Nicknamed ‘The Flying Scotsman’, Graeme Obree is the record-breaking world champion cyclist whose colourful life and adventures on two wheels was turned into a film.
After moving to Scotland as a child, the youngster developed a keen interest in cycling. By his early teens he was regularly pedalling long distances and winning senior races against much older opposition.
In 1993 he shot to fame when he announced a bid to beat the world hour velodrome record on a home-made bike. Dubbed ‘Old Faithful’, it included bearings from a washing machine and had straight handlebars placed unusually close to the saddle.
Graeme set a new record of 51.596km on his second attempt, and in doing so became renowned for his unique crouched riding style; handlebars under his chest, elbows bent and tucked into his sides like a skier. He lost the record six days later to fellow Briton, Chris Boardman, but regained it in Bordeaux the following year, covering 52.713km.
His innovative riding style was soon adopted by other riders before being banned by the International Cycling Union (UCI), after which he developed another riding position with his arms extended, dubbed ‘The Superman’. This, too, was banned.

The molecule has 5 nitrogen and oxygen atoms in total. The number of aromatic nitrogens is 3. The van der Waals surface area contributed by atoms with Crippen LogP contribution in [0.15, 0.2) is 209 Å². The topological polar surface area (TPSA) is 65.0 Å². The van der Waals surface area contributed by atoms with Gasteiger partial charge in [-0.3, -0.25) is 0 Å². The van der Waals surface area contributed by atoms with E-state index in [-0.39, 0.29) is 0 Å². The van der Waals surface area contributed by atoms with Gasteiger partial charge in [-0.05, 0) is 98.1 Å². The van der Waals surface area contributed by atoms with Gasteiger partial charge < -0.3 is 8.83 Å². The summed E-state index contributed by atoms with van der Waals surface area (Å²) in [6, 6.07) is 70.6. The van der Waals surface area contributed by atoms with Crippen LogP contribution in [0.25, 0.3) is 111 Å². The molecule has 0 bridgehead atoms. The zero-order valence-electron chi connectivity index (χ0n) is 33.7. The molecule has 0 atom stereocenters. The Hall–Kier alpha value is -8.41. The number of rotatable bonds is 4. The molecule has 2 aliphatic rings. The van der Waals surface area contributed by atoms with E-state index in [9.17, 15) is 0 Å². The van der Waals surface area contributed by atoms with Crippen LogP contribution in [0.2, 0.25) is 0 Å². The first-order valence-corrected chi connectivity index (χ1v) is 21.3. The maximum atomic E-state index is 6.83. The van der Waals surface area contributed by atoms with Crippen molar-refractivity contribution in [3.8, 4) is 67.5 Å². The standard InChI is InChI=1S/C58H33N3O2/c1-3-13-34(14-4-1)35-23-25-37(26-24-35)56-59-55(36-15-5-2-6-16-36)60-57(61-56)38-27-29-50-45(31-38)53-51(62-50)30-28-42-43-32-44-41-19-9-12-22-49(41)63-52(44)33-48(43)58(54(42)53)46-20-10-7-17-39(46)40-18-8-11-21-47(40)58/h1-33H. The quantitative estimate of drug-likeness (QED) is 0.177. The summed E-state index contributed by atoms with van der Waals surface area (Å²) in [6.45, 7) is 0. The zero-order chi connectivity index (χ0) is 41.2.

However, the controversy didn’t deter Graeme and he broke several British records en route to winning seven British titles. He was individual pursuit world champion in 1993 and 1995, broke the British 10-mile individual time trial record in 1993, won the RTTC 50-mile championship the same year in a record time and won the 25-mile championship in 1996.
In 1997 he clocked 18:36 in a 10-mile time trial and next day won the British Cycling Federation 25-mile championship. He also won the 1997 Time Trial Championship, during which he rode in a conventional position in order to show his versatility as an athlete.
In 2003, he published his autobiography The Flying Scotsman, and a feature film of the same name was released in the UK, USA and Australia in 2007, with Jonny Lee Miller playing the lead role. Graeme is still a keen cyclist.
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